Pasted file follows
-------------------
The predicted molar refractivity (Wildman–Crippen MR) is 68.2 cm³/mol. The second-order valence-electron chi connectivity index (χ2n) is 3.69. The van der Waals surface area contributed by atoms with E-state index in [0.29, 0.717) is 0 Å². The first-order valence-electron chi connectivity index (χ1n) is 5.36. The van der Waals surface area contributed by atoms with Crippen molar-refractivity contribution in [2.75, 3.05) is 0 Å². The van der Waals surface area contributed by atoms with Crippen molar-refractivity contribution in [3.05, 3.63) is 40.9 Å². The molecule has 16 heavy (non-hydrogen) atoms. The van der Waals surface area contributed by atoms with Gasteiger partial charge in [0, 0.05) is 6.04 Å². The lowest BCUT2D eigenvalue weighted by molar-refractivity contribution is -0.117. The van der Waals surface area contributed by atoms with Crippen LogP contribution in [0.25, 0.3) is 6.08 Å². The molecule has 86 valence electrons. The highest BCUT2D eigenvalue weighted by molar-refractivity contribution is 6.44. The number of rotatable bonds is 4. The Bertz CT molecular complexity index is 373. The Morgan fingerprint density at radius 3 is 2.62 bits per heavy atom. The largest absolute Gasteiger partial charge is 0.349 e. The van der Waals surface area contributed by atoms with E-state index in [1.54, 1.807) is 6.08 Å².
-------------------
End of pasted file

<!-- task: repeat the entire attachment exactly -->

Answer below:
The predicted molar refractivity (Wildman–Crippen MR) is 68.2 cm³/mol. The second-order valence-electron chi connectivity index (χ2n) is 3.69. The van der Waals surface area contributed by atoms with E-state index in [0.29, 0.717) is 0 Å². The first-order valence-electron chi connectivity index (χ1n) is 5.36. The van der Waals surface area contributed by atoms with Crippen molar-refractivity contribution in [2.75, 3.05) is 0 Å². The van der Waals surface area contributed by atoms with Crippen molar-refractivity contribution in [3.05, 3.63) is 40.9 Å². The molecule has 16 heavy (non-hydrogen) atoms. The van der Waals surface area contributed by atoms with Gasteiger partial charge in [0, 0.05) is 6.04 Å². The lowest BCUT2D eigenvalue weighted by molar-refractivity contribution is -0.117. The van der Waals surface area contributed by atoms with Crippen LogP contribution in [0.25, 0.3) is 6.08 Å². The molecule has 86 valence electrons. The highest BCUT2D eigenvalue weighted by molar-refractivity contribution is 6.44. The number of rotatable bonds is 4. The Bertz CT molecular complexity index is 373. The Morgan fingerprint density at radius 3 is 2.62 bits per heavy atom. The largest absolute Gasteiger partial charge is 0.349 e. The van der Waals surface area contributed by atoms with E-state index in [1.54, 1.807) is 6.08 Å².